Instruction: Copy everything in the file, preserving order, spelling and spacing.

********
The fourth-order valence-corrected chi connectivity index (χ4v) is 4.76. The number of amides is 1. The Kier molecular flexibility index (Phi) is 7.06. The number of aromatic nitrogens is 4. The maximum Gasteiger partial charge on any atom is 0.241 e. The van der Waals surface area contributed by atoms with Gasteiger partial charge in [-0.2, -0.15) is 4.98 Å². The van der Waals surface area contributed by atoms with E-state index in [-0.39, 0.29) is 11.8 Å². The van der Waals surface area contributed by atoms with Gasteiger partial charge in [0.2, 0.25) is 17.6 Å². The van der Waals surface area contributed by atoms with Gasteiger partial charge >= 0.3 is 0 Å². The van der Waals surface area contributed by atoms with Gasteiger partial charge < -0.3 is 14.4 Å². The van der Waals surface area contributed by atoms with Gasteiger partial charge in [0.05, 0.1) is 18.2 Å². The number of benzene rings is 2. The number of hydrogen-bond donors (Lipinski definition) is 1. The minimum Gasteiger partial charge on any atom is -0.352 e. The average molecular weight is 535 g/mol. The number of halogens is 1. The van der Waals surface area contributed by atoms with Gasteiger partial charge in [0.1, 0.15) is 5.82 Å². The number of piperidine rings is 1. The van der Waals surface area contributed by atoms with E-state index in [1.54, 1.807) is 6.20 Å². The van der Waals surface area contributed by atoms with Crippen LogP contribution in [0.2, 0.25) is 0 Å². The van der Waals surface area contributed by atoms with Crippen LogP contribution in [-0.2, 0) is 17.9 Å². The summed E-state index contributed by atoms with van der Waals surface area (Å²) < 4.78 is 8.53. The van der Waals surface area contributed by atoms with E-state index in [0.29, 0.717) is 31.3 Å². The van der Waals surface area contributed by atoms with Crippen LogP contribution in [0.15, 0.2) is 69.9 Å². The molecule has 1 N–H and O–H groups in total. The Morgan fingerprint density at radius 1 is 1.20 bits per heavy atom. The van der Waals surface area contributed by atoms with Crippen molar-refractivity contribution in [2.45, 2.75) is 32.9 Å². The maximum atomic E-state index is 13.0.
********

The fourth-order valence-corrected chi connectivity index (χ4v) is 4.76. The number of amides is 1. The Kier molecular flexibility index (Phi) is 7.06. The number of aromatic nitrogens is 4. The maximum Gasteiger partial charge on any atom is 0.241 e. The van der Waals surface area contributed by atoms with Gasteiger partial charge in [-0.2, -0.15) is 4.98 Å². The van der Waals surface area contributed by atoms with E-state index in [-0.39, 0.29) is 11.8 Å². The van der Waals surface area contributed by atoms with Gasteiger partial charge in [0.2, 0.25) is 17.6 Å². The van der Waals surface area contributed by atoms with Gasteiger partial charge >= 0.3 is 0 Å². The van der Waals surface area contributed by atoms with Gasteiger partial charge < -0.3 is 14.4 Å². The van der Waals surface area contributed by atoms with Gasteiger partial charge in [0.05, 0.1) is 18.2 Å². The number of benzene rings is 2. The number of hydrogen-bond donors (Lipinski definition) is 1. The minimum Gasteiger partial charge on any atom is -0.352 e. The average molecular weight is 535 g/mol. The number of halogens is 1. The van der Waals surface area contributed by atoms with Gasteiger partial charge in [0.1, 0.15) is 5.82 Å². The number of piperidine rings is 1. The van der Waals surface area contributed by atoms with E-state index in [1.54, 1.807) is 6.20 Å². The van der Waals surface area contributed by atoms with Crippen LogP contribution in [0.2, 0.25) is 0 Å². The van der Waals surface area contributed by atoms with Crippen LogP contribution in [-0.2, 0) is 17.9 Å². The summed E-state index contributed by atoms with van der Waals surface area (Å²) < 4.78 is 8.53. The van der Waals surface area contributed by atoms with E-state index in [0.29, 0.717) is 31.3 Å². The van der Waals surface area contributed by atoms with Crippen LogP contribution in [0.15, 0.2) is 69.9 Å². The molecule has 1 N–H and O–H groups in total. The Morgan fingerprint density at radius 1 is 1.20 bits per heavy atom. The van der Waals surface area contributed by atoms with Crippen molar-refractivity contribution in [2.45, 2.75) is 32.9 Å². The maximum atomic E-state index is 13.0.